About Texas Unclaimed Property
You may have unclaimed property if you ever:
- Had a bank account, safe deposit box, trust fund or escrow account
- Received dividend, payroll or cashier’s checks
- Made court deposits
- Had mineral interests or royalty payments
- Overpaid on insurance, utility or other bills
- Received rebates on purchases, such as a cell phone or computer
- Held stocks, bonds or mutual funds
- Made utility deposits
Getting Back Your Green
You — yes, you — may own part of about $3 billion in unclaimed property held by the Texas Comptroller’s office that has not been claimed and approximately $800 million in shared property that has been partially claimed and paid to some of the owners. One in four Texans has money and items from old bank accounts, royalty and payroll checks, insurance policies, safe-deposit boxes and other sources.
Banks and companies make every effort to unite these assets with their owners, but if they cannot after a one to five year period, state law requires the assets to be turned over to the Comptroller’s office. Then, the Comptroller’s Unclaimed Property Division works diligently to give Texas citizens back what is rightfully theirs.
“Many folks could use some extra cash right now, and we want to give Texans back their property, whether it is personal property or money that could save taxpayer dollars by going back to city and county treasuries,” says Comptroller Susan Combs.
In fiscal 2011, the Comptroller’s office returned more than $165 million to its owners. We want that figure to continue to rise, and we're working harder than ever to reunite Texans with their unclaimed property.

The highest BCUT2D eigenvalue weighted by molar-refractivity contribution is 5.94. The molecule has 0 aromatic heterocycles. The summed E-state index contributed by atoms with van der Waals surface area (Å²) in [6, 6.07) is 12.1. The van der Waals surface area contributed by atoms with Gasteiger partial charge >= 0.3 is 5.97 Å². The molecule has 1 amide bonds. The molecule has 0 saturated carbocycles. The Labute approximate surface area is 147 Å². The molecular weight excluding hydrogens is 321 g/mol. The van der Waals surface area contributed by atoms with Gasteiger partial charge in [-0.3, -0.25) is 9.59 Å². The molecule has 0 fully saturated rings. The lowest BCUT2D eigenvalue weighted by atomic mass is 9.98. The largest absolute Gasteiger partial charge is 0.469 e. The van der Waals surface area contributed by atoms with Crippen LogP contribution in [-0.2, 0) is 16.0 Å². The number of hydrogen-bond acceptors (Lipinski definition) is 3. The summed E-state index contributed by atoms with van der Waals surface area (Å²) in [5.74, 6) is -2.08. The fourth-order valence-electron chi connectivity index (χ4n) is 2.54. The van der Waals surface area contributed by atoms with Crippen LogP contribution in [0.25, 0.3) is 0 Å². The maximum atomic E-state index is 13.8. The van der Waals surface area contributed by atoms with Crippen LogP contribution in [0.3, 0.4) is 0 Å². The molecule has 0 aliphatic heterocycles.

The average claim paid out to individuals is about $1,000. Many claims are much higher, although no one has come close to a Dallas resident who claimed and received nearly $4.3 million in 1996.
How to Find Money
Nearly a decade ago, the Comptroller’s unclaimed property listings went online, in a database allowing anyone to search for their names and file a claim to have their funds returned. Search for yourself, your family and your friends today. See what may be owed to you. Our database is updated regularly with new property received by the Comptroller’s office.
Notices may be mailed to owners reported with complete last known addresses.
You can also request searches by:
Texas Comptroller of Public Accounts
Unclaimed Property Claims Section
P.O. Box 12046
Austin, Texas 78711-2046
Include the following in your request:
- the name you would like searched,
- addresses in the Texas cities in which that person has lived,
- a social security number and
- current mailing address for claim purposes.
Claim Processing Time
It takes approximately 3 to 4 months to review and process an Original Owner claim once it is received at the Texas Comptroller of Public Accounts. Claims that involve minerals, stocks, estates or other complex issues may take longer. Check your claim status online.
Deadline to Claim
Technically, there is no deadline for claiming forgotten money or items. In fact, if the owner has passed away, heirs can legally claim their family’s assets.
Going, going — but not gone… Texas was the first state to sell unclaimed property online — specifically, safe deposit box contents whose owners have been unreachable for more than six years. The auctions began in 1999 on the popular auction website eBay.com. The Unclaimed Property division now holds weekly auctions, and the Comptroller’s office is a “Top-rated seller” with 99.9 percent positive feedback.
But rest assured that, even if your long-forgotten necklace was sold, the proceeds are and always will be yours. Proceeds from the eBay.com auctions are “liquid” unclaimed assets; belong to the owner (not the state); and have no claim deadline.
To view our current auctions, go to the “tx.unclaimed.property” eBay seller site and view current listings.
If you have need additional assistance, please contact us.